Adapted with permission from Saying Goodbye by Barbara Okun, Ph.D. and Joseph Nowinski, Ph.D. by arrangement with Berkley Publishing Group, a member of Penguin Group (USA), Inc. This article can be found here. 


Palliative Care

Palliative care: Symptom Relief During Illness

Palliative care can provide pain and symptom relief, support, and coordinated, holistic care for people who have serious illnesses. If you or a loved one has a serious or life-threatening illness, you might have thought about palliative care. To understand palliative care and how it can help relieve pain and improve quality of life, consider the following questions.

What is palliative care?

 Palliative care is specialized medical care that focuses on providing patients relief from pain and other symptoms of a serious illness. A multidisciplinary care team aims to improve quality of life for people who have serious or life-threatening illnesses, no matter the diagnosis or stage of disease.

Palliative care takes into account your emotional, physical and spiritual needs and goals — as well as the needs of your family. It’s offered alongside curative or other treatments you may be receiving.

Who can benefit from palliative care?

 Anyone who has a serious or life-threatening illness can benefit from palliative care, either to treat symptoms of the disease, such as pain or shortness of breath, or to ease the side effects of treatment, such as fatigue or nausea.

Palliative care may be a good option for children and adults with a serious illness who need help:

  • Managing symptoms
  • Addressing concerns that matter most to them
  • Understanding what to expect with their care plan
  • Understanding programs and resources available to support them throughout their illness
  • Understanding the pros and cons of treatment options
  • Making decisions in line with their personal values and goals

How does palliative care work?

 Palliative care can be provided throughout treatment for a serious illness — whether you or your loved one is being treated in a hospital, at home or in a care facility. This specialized medical care is provided by a team of doctors, nurses and other specially trained people. They work with you and your family to create a care plan to prevent and ease suffering and improve your daily life. This plan will be carried out in coordination with your primary care team in a way that works well with any other treatment you’re receiving.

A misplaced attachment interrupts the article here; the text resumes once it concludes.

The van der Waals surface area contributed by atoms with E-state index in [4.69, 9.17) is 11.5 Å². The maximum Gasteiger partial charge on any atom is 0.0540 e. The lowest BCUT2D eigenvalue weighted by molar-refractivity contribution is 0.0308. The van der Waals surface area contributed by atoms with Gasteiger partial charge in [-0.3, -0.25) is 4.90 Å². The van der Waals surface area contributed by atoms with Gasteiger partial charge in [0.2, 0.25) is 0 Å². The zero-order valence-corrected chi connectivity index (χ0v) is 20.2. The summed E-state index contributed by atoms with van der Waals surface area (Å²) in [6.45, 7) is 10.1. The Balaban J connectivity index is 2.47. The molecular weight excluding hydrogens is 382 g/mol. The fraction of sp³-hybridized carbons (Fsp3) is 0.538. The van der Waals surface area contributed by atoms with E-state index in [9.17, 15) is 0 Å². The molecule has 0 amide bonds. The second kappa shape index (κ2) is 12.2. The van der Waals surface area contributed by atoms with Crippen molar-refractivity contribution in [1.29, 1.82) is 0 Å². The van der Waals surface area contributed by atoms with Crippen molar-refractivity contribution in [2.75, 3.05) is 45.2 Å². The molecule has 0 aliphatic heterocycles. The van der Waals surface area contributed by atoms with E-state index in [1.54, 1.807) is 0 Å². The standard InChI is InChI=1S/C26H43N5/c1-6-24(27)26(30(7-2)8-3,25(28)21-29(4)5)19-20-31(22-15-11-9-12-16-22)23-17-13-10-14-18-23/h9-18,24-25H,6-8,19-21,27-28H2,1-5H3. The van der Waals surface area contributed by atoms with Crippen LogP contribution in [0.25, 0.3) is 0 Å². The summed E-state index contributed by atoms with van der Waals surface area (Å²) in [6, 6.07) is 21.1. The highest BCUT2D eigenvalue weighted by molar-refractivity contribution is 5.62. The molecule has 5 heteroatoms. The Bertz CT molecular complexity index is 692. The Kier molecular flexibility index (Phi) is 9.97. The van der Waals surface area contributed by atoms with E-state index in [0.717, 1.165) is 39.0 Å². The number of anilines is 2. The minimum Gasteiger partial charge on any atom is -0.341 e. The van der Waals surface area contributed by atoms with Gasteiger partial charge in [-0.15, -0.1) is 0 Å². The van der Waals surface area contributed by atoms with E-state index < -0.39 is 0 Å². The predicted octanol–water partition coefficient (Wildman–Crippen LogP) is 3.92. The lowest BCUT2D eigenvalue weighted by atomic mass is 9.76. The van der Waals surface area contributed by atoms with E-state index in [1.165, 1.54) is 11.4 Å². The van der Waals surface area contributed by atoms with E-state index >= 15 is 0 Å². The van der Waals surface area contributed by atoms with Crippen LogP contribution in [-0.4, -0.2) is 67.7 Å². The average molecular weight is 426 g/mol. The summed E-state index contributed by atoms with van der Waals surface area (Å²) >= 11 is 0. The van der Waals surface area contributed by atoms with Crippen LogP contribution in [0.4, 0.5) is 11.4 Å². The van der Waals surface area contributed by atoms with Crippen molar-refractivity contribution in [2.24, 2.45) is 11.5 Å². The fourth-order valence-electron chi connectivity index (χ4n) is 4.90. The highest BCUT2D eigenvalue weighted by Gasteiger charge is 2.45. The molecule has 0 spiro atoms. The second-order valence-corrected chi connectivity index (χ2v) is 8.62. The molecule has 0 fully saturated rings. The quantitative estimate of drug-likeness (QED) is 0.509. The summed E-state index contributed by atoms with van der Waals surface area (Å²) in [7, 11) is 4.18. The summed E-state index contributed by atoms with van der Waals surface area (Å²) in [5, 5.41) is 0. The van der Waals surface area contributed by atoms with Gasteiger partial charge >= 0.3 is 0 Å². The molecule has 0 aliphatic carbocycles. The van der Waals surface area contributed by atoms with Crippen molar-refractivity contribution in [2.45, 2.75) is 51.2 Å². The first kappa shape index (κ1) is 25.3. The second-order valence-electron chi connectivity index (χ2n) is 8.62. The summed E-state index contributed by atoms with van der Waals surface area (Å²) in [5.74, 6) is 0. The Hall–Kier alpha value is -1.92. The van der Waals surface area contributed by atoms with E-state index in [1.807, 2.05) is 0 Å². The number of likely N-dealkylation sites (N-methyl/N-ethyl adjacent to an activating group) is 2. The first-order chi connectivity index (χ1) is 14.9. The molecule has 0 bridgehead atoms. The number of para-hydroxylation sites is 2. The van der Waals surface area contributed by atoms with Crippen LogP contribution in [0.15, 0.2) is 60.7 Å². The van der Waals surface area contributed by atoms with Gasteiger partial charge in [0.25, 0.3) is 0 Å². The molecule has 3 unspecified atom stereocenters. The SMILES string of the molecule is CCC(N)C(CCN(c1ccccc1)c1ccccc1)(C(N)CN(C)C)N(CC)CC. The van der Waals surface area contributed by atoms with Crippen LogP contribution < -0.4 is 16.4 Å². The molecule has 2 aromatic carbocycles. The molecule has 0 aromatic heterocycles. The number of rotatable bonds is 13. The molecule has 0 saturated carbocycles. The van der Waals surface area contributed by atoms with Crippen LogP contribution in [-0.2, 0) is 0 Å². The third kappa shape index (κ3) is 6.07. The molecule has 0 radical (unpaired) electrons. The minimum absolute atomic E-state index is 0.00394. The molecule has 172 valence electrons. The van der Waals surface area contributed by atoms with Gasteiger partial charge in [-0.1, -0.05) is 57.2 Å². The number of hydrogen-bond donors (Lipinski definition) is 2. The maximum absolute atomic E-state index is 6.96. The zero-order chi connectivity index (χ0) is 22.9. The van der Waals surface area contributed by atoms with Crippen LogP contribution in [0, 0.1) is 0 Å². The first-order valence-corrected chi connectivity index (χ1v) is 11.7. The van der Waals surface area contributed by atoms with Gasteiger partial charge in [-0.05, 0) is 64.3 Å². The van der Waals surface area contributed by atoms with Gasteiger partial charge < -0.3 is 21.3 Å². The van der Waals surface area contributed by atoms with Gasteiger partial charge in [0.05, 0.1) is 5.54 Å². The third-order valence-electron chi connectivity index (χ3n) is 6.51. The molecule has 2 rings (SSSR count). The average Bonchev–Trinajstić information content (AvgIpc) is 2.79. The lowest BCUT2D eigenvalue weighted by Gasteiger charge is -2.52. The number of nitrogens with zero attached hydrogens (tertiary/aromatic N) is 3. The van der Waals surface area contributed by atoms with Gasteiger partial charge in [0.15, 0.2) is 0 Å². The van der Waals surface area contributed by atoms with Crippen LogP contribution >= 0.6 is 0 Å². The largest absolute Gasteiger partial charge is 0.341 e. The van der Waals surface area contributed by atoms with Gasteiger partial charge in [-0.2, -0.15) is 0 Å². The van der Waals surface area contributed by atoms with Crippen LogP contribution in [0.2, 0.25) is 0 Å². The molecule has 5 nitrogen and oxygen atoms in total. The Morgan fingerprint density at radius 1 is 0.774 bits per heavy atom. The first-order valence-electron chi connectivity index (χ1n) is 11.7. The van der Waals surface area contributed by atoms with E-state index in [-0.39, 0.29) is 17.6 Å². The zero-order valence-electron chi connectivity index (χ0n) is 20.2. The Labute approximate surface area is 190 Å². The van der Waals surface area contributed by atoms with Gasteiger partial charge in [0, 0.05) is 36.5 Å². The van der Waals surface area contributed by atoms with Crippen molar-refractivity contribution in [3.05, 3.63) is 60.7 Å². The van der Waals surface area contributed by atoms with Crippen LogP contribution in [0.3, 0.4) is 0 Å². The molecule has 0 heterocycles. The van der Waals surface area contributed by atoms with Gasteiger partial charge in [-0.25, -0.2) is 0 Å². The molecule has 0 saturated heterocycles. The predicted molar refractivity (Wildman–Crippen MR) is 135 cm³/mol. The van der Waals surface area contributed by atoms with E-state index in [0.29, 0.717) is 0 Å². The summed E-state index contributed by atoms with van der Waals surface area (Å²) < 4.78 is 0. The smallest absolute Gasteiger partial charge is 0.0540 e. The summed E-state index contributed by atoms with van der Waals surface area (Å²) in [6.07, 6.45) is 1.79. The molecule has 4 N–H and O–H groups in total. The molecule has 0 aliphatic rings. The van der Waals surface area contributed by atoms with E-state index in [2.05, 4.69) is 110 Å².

A palliative care specialist can also help you or your loved one communicate with doctors and family members and create a smooth transition between the hospital and home care or nursing facilities. The palliative care team will educate you and your family members about what to expect and schedule routine meetings to discuss ongoing care throughout the course of your illness.

What are some real-life examples of palliative care?

 Here’s one example of how palliative care works: You have a history of heart failure and are increasingly short of breath. This makes it hard for you to do even simple chores around the house. You live at home with a partner who also has health problems. You find that getting all of the care you and your partner need is becoming more difficult, and you’re not sure how to plan for the future. This has been stressful for you and your family physically, psychologically, spiritually and financially.

Your primary care doctor suggests that you consider palliative care and explains that a palliative care team will work with you to determine how to ease your symptoms and improve your quality of life.

 

 

This article and others like it can be found here or by visiting www.mayoclinic.org.


Preparing for the Worst, Hoping for the Best 

“Allan has cancer”, was all the voice said before dissolving into uncontrollable sobs.

Every now and then, I get pulled back into harsh reality when a grief once again touches me personally.  Al and Susan have been friends of mine for almost 30 years, one of these comfortable relationships where you don’t see someone for many months, but always pick up exactly where you left off.  But now, 40 years after exposure to asbestos in the workplace, Allan has mesothelioma.